The microbial diversity reported in this study had some similarity with the values previously reported by some authors from sediment. For instance, Ogbonna have reported the presence of Klebsiella, Enterobacter, Acinetobacter, Citrobacter, Shigella, Achromobacter, Bacillus, Escherichia, Salmonella, Favobacterium, Lactobacillus, Micrococcus, Pseudomonas, Streptococcus, Serratia, Vibrio and Proteus species in sediment, soil and surface water receiving abattoir wastes [5]. Typically, abattoir wastes arises from condemned meat, undigested ingesta, bones, horns, hairs and aborted fetuses (solid wastes) and blood, gut contents, urine and water (liquid i.e. effluents) that are characterized by high suspended solid and dissolved solid containing liquid and fat [3]. Furthermore, Agbabiaka and Oyeyiola reported that microbes of the genera Corynebacterium, Escherichia, Bacillus, Enterobacter, Klebsiella, Staphylococcus, Micrococcus, Acinetobacter, Pseudomonas, Aeromonas, Salmonella, Streptococcus, Proteus and Erwinia (bacteria), Curvularia, Aspergillus, Penicillium, Saccharomyces, Cladosporium, Geotrichum, Trichoderma, Mucor, Rhizopus, Fusarium and Mortierella (fungi) as sediment contaminants of Foma River, Ita-Nmo, Ilorin [1].

The diversity of bacteria reported in this study has been reported in the surface water of river Nun by Seiyaboh et al. [9]. Furthermore, the various species reported in this study have been reported in Epie creek water receiving several wastes streams resulting from human activities as reported by Ben-Eledo et al. [17]. Also, the bacteria species in this study have been recorded (Staphylococcus aureus, E. coli, Pseudomonas, Enterobacter, Yersia, Shigella, Bacillus, Micrococcus, Serratia, Proteus, Salmonella, Klesbsiella, Streptococcus) in various potable water sources in Nigeria [43]. Based on Figure 1, the high microbial isolate similarity suggests resemblance in anthropogenic activities in the river along the sampling locations. Typically, microbes are ubiquitous and therefore known for important roles including decomposition of organic materials, bioaccumulation of chemicals and biogeochemical cycling of elements [42]. Their presence in the sediment of the study area suggests suitable environment for microorganisms to thrive and grow. This suggests that the surface water is not safe for direct consumption and domestic purpose without some treatment [1]. Typically, the presence of microbial isolates, its distribution, abundance and growth is greatly influenced by environmental conditions such as pH, temperature, pressure, availability of nutrients and salinity [42]. Therefore, the variation that exists in the findings of this study compared to previous study on sediment microbial quality from different locations could be associated to the environmental condition and physical and/or chemical nature of the rivers as wells as prevailing anthropogenic activities in such location.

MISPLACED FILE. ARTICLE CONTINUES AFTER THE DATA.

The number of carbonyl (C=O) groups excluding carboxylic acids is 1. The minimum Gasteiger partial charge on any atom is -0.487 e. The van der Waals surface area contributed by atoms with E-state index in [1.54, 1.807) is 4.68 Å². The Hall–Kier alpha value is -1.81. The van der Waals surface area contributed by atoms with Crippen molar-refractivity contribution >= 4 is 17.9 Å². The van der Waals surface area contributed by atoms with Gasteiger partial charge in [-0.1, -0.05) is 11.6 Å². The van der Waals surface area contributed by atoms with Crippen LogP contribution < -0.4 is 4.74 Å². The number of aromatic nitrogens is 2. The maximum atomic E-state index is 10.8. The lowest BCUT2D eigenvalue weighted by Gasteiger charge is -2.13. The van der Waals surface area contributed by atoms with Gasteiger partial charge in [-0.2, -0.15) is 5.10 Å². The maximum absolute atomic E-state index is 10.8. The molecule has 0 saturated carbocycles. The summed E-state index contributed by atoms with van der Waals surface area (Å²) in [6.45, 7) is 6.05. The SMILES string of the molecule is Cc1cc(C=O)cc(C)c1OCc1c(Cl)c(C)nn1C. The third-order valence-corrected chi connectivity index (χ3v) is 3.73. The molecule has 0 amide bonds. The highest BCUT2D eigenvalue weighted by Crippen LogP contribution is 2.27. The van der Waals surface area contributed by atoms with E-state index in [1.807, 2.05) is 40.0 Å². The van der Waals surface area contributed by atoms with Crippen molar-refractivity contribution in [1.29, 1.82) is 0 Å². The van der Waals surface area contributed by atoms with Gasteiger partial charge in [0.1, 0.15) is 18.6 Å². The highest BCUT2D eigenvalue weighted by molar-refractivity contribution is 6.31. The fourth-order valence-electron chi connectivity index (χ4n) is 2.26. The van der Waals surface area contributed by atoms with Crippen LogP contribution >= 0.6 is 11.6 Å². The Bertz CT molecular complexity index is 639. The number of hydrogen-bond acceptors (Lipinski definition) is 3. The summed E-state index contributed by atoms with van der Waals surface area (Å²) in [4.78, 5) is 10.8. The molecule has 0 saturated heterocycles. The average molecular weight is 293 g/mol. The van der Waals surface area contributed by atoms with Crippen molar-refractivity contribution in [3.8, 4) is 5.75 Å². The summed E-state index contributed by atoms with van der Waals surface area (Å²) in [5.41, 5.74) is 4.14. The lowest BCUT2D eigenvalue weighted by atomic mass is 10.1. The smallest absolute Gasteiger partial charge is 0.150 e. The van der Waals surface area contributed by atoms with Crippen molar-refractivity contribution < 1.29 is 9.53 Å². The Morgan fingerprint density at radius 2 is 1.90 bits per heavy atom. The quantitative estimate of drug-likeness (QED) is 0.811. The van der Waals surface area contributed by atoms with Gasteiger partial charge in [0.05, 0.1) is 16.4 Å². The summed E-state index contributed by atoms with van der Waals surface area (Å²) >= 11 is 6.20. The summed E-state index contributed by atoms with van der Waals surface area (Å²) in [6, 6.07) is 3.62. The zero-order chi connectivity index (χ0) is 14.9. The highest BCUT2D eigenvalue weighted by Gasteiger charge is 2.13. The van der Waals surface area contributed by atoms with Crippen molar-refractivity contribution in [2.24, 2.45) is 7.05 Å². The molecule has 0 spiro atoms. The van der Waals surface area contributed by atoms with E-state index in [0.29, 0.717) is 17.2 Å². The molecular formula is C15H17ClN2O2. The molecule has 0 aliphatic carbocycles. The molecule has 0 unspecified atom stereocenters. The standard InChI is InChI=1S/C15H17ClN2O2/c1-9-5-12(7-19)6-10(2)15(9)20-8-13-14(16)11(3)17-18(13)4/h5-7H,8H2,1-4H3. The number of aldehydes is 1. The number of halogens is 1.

Sediment results from the deposition of organic and inorganic substances from human and natural effect on surface water. Sediment quality appears to be a function of surface water quality. This study investigated the microbial quality of sediment of River Nun at Amassoma axises. The study found that there was significant variation among the various locations. This depicts various levels of anthropogenic activities along the water body. The diversity of microbes found in the sediment suggested possible contamination of the surface water. Therefore, there is the need for treatment of the water prior to domestic use.